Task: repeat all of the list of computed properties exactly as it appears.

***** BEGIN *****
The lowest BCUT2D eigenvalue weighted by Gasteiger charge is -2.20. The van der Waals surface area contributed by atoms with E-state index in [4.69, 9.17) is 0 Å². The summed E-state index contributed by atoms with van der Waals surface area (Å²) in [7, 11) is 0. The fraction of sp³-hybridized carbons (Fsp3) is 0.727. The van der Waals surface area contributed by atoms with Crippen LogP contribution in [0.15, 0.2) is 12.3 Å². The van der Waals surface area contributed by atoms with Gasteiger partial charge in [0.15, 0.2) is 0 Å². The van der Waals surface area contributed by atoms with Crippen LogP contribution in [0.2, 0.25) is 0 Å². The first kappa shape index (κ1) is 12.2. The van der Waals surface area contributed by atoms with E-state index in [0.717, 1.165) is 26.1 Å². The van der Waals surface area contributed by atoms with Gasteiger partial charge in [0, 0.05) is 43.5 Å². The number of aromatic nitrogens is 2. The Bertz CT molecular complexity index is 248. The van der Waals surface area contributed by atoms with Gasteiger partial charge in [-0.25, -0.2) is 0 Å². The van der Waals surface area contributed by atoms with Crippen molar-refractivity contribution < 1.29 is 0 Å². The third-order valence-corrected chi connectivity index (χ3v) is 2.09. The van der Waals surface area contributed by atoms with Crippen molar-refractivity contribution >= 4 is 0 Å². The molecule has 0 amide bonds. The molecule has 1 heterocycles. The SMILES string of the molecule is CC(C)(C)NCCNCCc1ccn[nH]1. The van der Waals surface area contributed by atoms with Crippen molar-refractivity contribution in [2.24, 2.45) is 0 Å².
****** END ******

The lowest BCUT2D eigenvalue weighted by Gasteiger charge is -2.20. The van der Waals surface area contributed by atoms with E-state index in [4.69, 9.17) is 0 Å². The summed E-state index contributed by atoms with van der Waals surface area (Å²) in [7, 11) is 0. The fraction of sp³-hybridized carbons (Fsp3) is 0.727. The van der Waals surface area contributed by atoms with Crippen LogP contribution in [0.15, 0.2) is 12.3 Å². The van der Waals surface area contributed by atoms with Gasteiger partial charge in [0.15, 0.2) is 0 Å². The van der Waals surface area contributed by atoms with Crippen LogP contribution in [0.2, 0.25) is 0 Å². The first kappa shape index (κ1) is 12.2. The van der Waals surface area contributed by atoms with E-state index in [0.717, 1.165) is 26.1 Å². The van der Waals surface area contributed by atoms with Gasteiger partial charge in [0, 0.05) is 43.5 Å². The number of aromatic nitrogens is 2. The Bertz CT molecular complexity index is 248. The van der Waals surface area contributed by atoms with Gasteiger partial charge in [-0.25, -0.2) is 0 Å². The van der Waals surface area contributed by atoms with Crippen molar-refractivity contribution < 1.29 is 0 Å². The third-order valence-corrected chi connectivity index (χ3v) is 2.09. The van der Waals surface area contributed by atoms with Crippen molar-refractivity contribution >= 4 is 0 Å². The molecule has 0 amide bonds. The molecule has 1 heterocycles. The SMILES string of the molecule is CC(C)(C)NCCNCCc1ccn[nH]1. The van der Waals surface area contributed by atoms with Crippen molar-refractivity contribution in [2.24, 2.45) is 0 Å².